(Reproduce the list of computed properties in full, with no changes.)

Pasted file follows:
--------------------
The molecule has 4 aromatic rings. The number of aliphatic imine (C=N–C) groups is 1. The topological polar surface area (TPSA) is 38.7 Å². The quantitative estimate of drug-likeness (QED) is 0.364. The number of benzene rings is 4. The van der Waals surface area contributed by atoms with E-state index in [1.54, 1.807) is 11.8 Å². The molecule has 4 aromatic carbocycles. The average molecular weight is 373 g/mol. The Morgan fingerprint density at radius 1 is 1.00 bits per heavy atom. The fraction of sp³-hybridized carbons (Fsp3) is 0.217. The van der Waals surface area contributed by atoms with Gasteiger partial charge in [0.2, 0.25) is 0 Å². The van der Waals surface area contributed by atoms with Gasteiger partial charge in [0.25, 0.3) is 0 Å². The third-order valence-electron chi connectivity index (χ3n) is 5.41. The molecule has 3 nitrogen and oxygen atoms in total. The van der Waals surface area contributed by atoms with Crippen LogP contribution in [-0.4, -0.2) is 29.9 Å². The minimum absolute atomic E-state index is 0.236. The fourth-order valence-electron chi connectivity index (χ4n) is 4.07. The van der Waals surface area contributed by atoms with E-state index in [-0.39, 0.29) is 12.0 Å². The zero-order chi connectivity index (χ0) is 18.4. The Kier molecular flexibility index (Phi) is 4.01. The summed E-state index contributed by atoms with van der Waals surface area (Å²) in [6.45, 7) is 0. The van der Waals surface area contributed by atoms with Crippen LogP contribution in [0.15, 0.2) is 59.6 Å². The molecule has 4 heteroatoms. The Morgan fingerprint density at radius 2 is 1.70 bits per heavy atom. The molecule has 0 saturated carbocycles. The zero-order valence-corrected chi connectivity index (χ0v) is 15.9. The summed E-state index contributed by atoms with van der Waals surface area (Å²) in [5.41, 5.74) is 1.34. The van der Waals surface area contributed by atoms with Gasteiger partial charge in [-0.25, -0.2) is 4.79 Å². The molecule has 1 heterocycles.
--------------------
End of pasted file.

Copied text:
The molecule has 4 aromatic rings. The number of aliphatic imine (C=N–C) groups is 1. The topological polar surface area (TPSA) is 38.7 Å². The quantitative estimate of drug-likeness (QED) is 0.364. The number of benzene rings is 4. The van der Waals surface area contributed by atoms with E-state index in [1.54, 1.807) is 11.8 Å². The molecule has 4 aromatic carbocycles. The average molecular weight is 373 g/mol. The Morgan fingerprint density at radius 1 is 1.00 bits per heavy atom. The fraction of sp³-hybridized carbons (Fsp3) is 0.217. The van der Waals surface area contributed by atoms with Gasteiger partial charge in [0.2, 0.25) is 0 Å². The van der Waals surface area contributed by atoms with Gasteiger partial charge in [0.25, 0.3) is 0 Å². The third-order valence-electron chi connectivity index (χ3n) is 5.41. The molecule has 3 nitrogen and oxygen atoms in total. The van der Waals surface area contributed by atoms with Crippen LogP contribution in [-0.4, -0.2) is 29.9 Å². The minimum absolute atomic E-state index is 0.236. The fourth-order valence-electron chi connectivity index (χ4n) is 4.07. The van der Waals surface area contributed by atoms with E-state index in [-0.39, 0.29) is 12.0 Å². The zero-order chi connectivity index (χ0) is 18.4. The Kier molecular flexibility index (Phi) is 4.01. The summed E-state index contributed by atoms with van der Waals surface area (Å²) in [6.45, 7) is 0. The van der Waals surface area contributed by atoms with Crippen LogP contribution in [0.15, 0.2) is 59.6 Å². The molecule has 4 heteroatoms. The Morgan fingerprint density at radius 2 is 1.70 bits per heavy atom. The molecule has 0 saturated carbocycles. The zero-order valence-corrected chi connectivity index (χ0v) is 15.9. The summed E-state index contributed by atoms with van der Waals surface area (Å²) in [5.41, 5.74) is 1.34. The van der Waals surface area contributed by atoms with Gasteiger partial charge in [-0.25, -0.2) is 4.79 Å². The molecule has 1 heterocycles.